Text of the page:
Monday, 22 April 2013

Making a Tank Game

One of my kids spotted my copy of Car Wars Tanks on the shelf. Unfortunately he's only four and Tanks is a little too complex for that age group. Well, actually that's good thing because now he and I are going to make a tank game.

Here are the parameters, though.
1. Playable by a four year old.
2. Uses tank miniatures or toys.
3. Quick setup.
4. Short games.

Seems easy, right? Yep. Sure is. I'm resisting the urge to design it now because what I really want to do is design a game with my son. And that's the last parameter.

Monday, 1 April 2013

Gettin' away with it

Perhaps it was nothing more than the delerium of illness. One thing is sure, though, I have a new game project underway. It's a crime game called Gettin' Away With It. Several pages of notes exist right now. Over the coming weeks they'll turn into pages of actual text and then into a game.

Watch this space for more.

Swancon Wrap-up

The title is something of a misnomer since I was there only for the Saturday. At least 75% of the rest of Swancon happened without me there and has its own bards to tell those tales. However, what I did manage to witness transpired thusly.

I delivered a seminar (An Introduction to Story Games) early Saturday morning. The audience, though small, were engaged with the topic and listened intently. If you weren't there you missed out on the following:

  • Story games occupy the intersection between the mode of production of fiction, the mode of performance of fiction, and the mode of consumption of fiction. To put it another way it's writing, improv and audience all in one activity.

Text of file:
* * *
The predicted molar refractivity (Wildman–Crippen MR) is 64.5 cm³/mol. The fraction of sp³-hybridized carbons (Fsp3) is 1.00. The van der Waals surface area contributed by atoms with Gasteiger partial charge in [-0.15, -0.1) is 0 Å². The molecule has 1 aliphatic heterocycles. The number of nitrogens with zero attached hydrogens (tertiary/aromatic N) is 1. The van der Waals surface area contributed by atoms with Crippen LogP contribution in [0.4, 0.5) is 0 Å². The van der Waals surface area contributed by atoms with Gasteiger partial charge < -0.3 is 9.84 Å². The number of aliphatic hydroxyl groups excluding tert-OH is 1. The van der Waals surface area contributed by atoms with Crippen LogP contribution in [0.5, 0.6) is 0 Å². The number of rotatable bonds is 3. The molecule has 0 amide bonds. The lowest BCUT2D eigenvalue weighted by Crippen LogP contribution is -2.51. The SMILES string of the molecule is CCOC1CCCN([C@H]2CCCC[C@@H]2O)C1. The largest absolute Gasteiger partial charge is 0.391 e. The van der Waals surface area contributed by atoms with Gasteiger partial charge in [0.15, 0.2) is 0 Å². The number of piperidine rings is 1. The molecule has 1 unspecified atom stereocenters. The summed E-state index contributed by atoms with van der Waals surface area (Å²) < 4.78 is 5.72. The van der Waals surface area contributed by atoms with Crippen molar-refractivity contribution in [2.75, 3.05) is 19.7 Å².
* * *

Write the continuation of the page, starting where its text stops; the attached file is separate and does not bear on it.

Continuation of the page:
• Good story games are structured to drive the players' consciousness back into the fiction with temporary detours into rules.
  • My mind is currently chewing over the notion that good game design gives the tools for creating problems in the fiction so that the players can respond (solve?) those problems

All of that was decorated with examples from the forge, Vincent Baker's model of clouds and boxes, Robin Laws' analysis in Hamlet's Hit Points, as well as a host of other games and luminaries.

After this was said and done I set up a demo game of Fiasco in the gaming room and ran it several times before taking a break for lunch and a quick tour of the rest of Swancon, followed by a non-demo game of Fiasco. There were the requisite number of fedoras to qualify as a writer's convention, sufficient numbers of cosplayers to make for a presence, and at least one kilt. The dealers' room was mostly about fiction, including a significant collection of works by Gail Simone.

Speaking of Gail, I had hoped beyond hope that Fortuna would allow us to cross paths in between our scheduled activities but alas Fortuna did not smile on me that day. My copy of Wonder Woman #36 shall remain unsigned for now.

Kudos must go to Terry Chilvers for his organisation in the gaming room. He was organised before and during the event. I knew what was expected of me and had all the resources I needed to make it happen. It seems clear that I owe this man a game of Fiasco sometime.

And there's no con without networking. My aging business cards came in handy and may serve as the gateway to the next thing I contribute to in the Perth gaming scene. Watch this space for more.